ETosis by crab haemocytes was induced with phorbol-12-myristate 13-acetate (PMA) at final concentrations 0.01–1.0 μM. Controls received equal volumes of medium only. The plates were incubated at 10 °C for 1–24 h before staining, unfixed, for 20 min with 1 μM Sytox Green (Invitrogen) and visualization with a Leica (DMIRE2) TCS2 confocal microscope (excitation 504 nm; emission 523 nm). Using a combination of fluorescence and phase contrast microscopy, the percentages of viable, chromatin extruding or non-ETotic dead cells were calculated from a minimum of 300 cells from a minimum of three fields of view from replicate experiments using the image analysis software, ImageJ (National Institutes of Health, USA). In judging ETotic cells, no distinction was made between diffuse or spread forms of chromatin. To confirm that the released material was of nuclear origin, DNAse-1 (Fermentek) (100 U ml−1 final concentration) was added to HC cultures that been treated with 0.1 μM PMA 24 h previously and then stained, unfixed, with Sytox Green (20 min). The cultures were incubated (10 °C) with changes recorded by live time-lapse photo-microscopy.
Chromatin decoration in vitro
Immunocytochemistry was used to investigate decoration of the chromatin from crab HCs with H2A and PXN. The primary antibodies were mouse anti-H2A IgG1 (New England Biolabs) or rabbit anti-human myeloperoxidase IgG (Dako), an antibody that recognizes PXN, both at a dilution of 1:200 in phosphate-buffered saline (PBS) supplemented with 3% bovine serum albumin (BSA). The secondary antibodies were Alexa Fluor 594F(ab)2 goat anti-mouse IgG (excitation 590 nm; emission 617 nm) or Alexa Fluor 488 goat anti-rabbit IgG (excitation 495 nm; emission 519 nm) (both from Invitrogen) to detect H2A and PXN, respectively. Both secondary antibodies were diluted 1:300 in PBS supplemented with 3% BSA.
Monolayer cultures of HCs were stimulated with 0.1 μM PMA, as above, except that the cells were cultured on glass coverslips laid in the plate wells, rather than directly on the well surface. After 24 h, the culture medium was removed and the cells fixed with 4% paraformaldehyde in 2% NaCl (30 min). The cells were washed three times with PBS, permeabilized with 0.1% Triton X-100 (5 min) and washed thrice again with PBS before blocking in 3% BSA v/v in PBS for 1 h. The haemocytes were then incubated for 1.5 h with the primary antibodies and, after further three washes in PBS, the slides were incubated (1.5 h) with the secondary antibodies. Controls included haemocytes without primary and secondary antibodies, haemocytes incubated only with secondary antibodies and haemocytes treated with mouse or rabbit sera instead of primary antibodies. For each control, 3% BSA in PBS was substituted for the relevant antibody solution(s). DNA and actin were localized, respectively, with 5 μM Draq 5 (excitation 647 nm; emission 681 nm) (Biostatus) or 0.15 μM rhodamine phalloidin (excitation 540 nm; emission 565 nm) (Invitrogen) plus the secondary antibodies. The haemocytes were finally washed three times with PBS and mounted onto sterile glass slides with Vectashield (Vector Laboratories) before examination by confocal microscopy, as above.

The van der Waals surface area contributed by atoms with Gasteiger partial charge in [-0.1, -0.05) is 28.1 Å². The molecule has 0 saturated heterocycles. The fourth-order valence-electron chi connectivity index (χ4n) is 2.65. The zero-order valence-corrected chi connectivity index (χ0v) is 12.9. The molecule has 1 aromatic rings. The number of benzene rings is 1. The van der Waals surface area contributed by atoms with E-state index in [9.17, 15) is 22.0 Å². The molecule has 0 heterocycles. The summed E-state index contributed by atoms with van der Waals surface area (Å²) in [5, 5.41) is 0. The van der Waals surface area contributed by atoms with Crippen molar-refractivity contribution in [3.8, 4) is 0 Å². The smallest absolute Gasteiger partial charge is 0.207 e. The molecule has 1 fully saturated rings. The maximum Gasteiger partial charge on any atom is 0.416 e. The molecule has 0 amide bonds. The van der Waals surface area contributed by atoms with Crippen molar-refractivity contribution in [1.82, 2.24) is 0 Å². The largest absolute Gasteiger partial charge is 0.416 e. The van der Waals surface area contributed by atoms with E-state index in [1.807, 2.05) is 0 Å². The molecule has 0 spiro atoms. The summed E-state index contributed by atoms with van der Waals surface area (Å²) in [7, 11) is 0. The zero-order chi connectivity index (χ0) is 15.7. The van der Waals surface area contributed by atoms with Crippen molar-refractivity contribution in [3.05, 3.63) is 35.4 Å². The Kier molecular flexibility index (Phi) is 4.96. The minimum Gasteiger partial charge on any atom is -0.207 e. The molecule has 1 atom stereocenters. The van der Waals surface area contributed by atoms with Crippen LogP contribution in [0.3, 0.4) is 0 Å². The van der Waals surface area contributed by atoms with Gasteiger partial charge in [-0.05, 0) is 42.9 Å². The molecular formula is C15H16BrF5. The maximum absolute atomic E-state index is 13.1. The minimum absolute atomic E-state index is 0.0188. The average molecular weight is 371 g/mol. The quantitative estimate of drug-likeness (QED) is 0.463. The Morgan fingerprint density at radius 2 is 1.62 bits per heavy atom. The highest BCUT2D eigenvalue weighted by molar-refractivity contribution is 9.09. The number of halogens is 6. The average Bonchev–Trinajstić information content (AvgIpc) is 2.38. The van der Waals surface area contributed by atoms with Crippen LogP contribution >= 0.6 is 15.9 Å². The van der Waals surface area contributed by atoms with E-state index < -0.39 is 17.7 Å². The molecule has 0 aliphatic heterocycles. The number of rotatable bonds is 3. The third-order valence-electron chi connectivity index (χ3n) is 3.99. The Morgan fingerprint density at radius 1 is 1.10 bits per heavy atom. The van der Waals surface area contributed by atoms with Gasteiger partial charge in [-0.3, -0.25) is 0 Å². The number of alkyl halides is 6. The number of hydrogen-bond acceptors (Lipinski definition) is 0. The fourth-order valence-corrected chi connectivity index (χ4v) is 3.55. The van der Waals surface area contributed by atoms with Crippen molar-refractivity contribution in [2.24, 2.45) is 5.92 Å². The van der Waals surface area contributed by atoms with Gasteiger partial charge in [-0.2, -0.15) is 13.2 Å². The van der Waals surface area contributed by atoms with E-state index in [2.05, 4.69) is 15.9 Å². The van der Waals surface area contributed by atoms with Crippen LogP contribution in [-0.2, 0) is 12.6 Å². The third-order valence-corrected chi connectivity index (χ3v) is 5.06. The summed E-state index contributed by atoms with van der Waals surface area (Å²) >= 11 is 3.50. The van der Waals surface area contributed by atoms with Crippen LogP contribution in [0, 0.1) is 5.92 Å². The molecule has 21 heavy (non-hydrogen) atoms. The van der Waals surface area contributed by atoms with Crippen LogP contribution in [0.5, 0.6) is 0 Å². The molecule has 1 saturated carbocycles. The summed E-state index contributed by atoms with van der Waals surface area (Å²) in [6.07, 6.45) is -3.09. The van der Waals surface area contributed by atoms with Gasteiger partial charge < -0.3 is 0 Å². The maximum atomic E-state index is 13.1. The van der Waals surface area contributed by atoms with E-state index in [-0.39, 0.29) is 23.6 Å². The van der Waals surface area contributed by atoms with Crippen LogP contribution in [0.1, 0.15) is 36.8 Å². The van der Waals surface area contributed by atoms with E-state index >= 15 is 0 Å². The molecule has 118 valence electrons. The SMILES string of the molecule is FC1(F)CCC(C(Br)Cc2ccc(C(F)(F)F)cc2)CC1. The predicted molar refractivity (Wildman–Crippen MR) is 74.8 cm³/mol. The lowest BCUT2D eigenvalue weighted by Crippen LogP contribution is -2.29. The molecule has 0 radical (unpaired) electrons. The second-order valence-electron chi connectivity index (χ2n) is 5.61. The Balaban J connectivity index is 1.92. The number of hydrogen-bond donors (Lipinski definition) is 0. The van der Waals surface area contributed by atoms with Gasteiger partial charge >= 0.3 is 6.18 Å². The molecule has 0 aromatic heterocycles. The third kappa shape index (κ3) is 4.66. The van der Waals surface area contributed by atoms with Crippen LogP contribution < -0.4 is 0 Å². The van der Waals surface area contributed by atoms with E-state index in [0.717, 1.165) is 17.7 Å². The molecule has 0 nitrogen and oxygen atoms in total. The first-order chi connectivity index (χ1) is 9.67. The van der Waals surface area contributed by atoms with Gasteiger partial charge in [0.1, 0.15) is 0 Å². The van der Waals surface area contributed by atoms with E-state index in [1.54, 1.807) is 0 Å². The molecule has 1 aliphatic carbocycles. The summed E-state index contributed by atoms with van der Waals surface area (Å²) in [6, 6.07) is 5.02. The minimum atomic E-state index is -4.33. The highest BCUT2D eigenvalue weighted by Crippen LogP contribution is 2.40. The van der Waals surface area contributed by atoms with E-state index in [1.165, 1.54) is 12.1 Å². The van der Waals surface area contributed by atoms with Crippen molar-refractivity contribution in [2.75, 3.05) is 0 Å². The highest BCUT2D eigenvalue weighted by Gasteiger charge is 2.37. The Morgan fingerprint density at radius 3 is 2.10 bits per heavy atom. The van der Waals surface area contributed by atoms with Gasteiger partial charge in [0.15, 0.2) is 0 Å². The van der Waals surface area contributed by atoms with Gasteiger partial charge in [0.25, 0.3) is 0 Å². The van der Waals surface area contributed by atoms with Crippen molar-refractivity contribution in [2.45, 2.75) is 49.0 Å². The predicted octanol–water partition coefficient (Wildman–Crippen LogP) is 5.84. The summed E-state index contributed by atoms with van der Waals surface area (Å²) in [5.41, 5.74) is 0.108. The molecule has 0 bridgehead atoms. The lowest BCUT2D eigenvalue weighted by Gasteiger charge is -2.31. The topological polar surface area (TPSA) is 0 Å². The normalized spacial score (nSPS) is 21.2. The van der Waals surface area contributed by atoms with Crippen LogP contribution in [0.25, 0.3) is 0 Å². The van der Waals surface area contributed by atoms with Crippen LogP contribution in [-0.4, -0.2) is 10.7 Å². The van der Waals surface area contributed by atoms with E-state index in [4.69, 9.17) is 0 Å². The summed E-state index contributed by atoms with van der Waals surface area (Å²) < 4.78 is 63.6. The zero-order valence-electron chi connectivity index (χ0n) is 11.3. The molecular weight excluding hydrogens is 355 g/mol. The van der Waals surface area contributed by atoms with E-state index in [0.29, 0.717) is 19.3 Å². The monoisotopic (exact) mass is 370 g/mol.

Material was fixed (2 h) in 2.5% glutaraldehyde, in 0.1 M sodium cacodylate (CAC), pH 7.2 then washed in PBS and dehydrated through a graded series of ethanols. For SEM, the material was critical point dried (3 h), sputter coated with gold and visualized with a Quanta 3D FEG–FEI microscope (FEI UK). For transmission electron microscopy, fixed samples were washed in three changes of CAC, post fixed in 1% osmium tetroxide, in 0.1 M CAC, for 45 min and washed three times, as above, before dehydration in 50, 70, 90 and 100% normal grade acetone (10 min each). This was followed by two 10 min washes in Analar acetone and embedding in araldite. Ultrathin sections (60 nm thickness) were stained with uranyl acetate and lead citrate and viewed using a Phillips CM120 microscope (FEI UK). The diameters of globular and smooth domains of extracellular chromatin released from crab HCs were measured from high resolution SEM using ImageJ. The diameters of ~15 randomly selected domains were measured and the average diameter calculated (nm).
Inhibition of ETosis by crab HCs in vitro
Fresh HC monolayer cultures were incubated with either 2 μM diphenyleneiodonium, 50 μM apocynin (1-(4-hydroxy-3-methoxyphenyl) ethanone) (Calbiochem), 1 μM Ro-31-8220 (3-(3-(4-(1-methyl-1H-indol-3-yl)-2,5-dioxo-2,5-dihydro-1H-pyrrol-3-yl)-1H-indol-1-yl)propyl carbamimidothioate) or 10 μM cytochalasin D (all for 1 h, 10 °C) before addition of PMA, as above. Controls consisted of stimulated haemocytes minus inhibitor or non-stimulated haemocytes plus inhibitor. Chromatin release was detected and quantified as above.
Stimulation of ETosis with LPS or bacteria in vitro